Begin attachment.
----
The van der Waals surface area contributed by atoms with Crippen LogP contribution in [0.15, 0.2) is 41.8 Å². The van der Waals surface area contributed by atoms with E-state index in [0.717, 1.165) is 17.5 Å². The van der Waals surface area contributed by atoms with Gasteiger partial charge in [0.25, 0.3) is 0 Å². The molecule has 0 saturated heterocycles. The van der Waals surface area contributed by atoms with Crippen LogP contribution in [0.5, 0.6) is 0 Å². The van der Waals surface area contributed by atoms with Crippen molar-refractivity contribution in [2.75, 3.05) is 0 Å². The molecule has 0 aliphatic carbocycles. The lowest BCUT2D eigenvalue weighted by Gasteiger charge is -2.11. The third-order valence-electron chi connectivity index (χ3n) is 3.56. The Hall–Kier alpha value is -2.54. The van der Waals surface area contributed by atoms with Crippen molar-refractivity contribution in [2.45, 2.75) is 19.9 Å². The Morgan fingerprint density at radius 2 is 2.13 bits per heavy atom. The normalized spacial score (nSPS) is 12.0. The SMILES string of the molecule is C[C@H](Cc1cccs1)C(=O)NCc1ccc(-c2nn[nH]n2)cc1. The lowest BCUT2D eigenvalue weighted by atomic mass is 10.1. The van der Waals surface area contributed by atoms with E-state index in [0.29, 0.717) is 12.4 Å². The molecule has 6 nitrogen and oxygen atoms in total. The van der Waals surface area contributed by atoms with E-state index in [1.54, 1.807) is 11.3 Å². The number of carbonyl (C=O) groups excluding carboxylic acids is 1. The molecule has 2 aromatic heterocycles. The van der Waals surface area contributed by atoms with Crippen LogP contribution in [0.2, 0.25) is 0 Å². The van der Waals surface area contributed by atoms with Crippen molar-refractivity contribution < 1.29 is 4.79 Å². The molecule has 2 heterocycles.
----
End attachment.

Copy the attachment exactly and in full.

The van der Waals surface area contributed by atoms with Crippen LogP contribution in [0.15, 0.2) is 41.8 Å². The van der Waals surface area contributed by atoms with E-state index in [0.717, 1.165) is 17.5 Å². The van der Waals surface area contributed by atoms with Gasteiger partial charge in [0.25, 0.3) is 0 Å². The molecule has 0 saturated heterocycles. The van der Waals surface area contributed by atoms with Crippen LogP contribution in [0.5, 0.6) is 0 Å². The van der Waals surface area contributed by atoms with Crippen molar-refractivity contribution in [2.75, 3.05) is 0 Å². The molecule has 0 aliphatic carbocycles. The lowest BCUT2D eigenvalue weighted by Gasteiger charge is -2.11. The third-order valence-electron chi connectivity index (χ3n) is 3.56. The Hall–Kier alpha value is -2.54. The van der Waals surface area contributed by atoms with Crippen molar-refractivity contribution in [2.45, 2.75) is 19.9 Å². The Morgan fingerprint density at radius 2 is 2.13 bits per heavy atom. The normalized spacial score (nSPS) is 12.0. The SMILES string of the molecule is C[C@H](Cc1cccs1)C(=O)NCc1ccc(-c2nn[nH]n2)cc1. The lowest BCUT2D eigenvalue weighted by atomic mass is 10.1. The van der Waals surface area contributed by atoms with E-state index in [0.29, 0.717) is 12.4 Å². The molecule has 6 nitrogen and oxygen atoms in total. The van der Waals surface area contributed by atoms with E-state index in [1.54, 1.807) is 11.3 Å². The number of carbonyl (C=O) groups excluding carboxylic acids is 1. The molecule has 2 aromatic heterocycles. The van der Waals surface area contributed by atoms with Crippen LogP contribution in [0.2, 0.25) is 0 Å². The van der Waals surface area contributed by atoms with Crippen molar-refractivity contribution < 1.29 is 4.79 Å². The molecule has 2 heterocycles.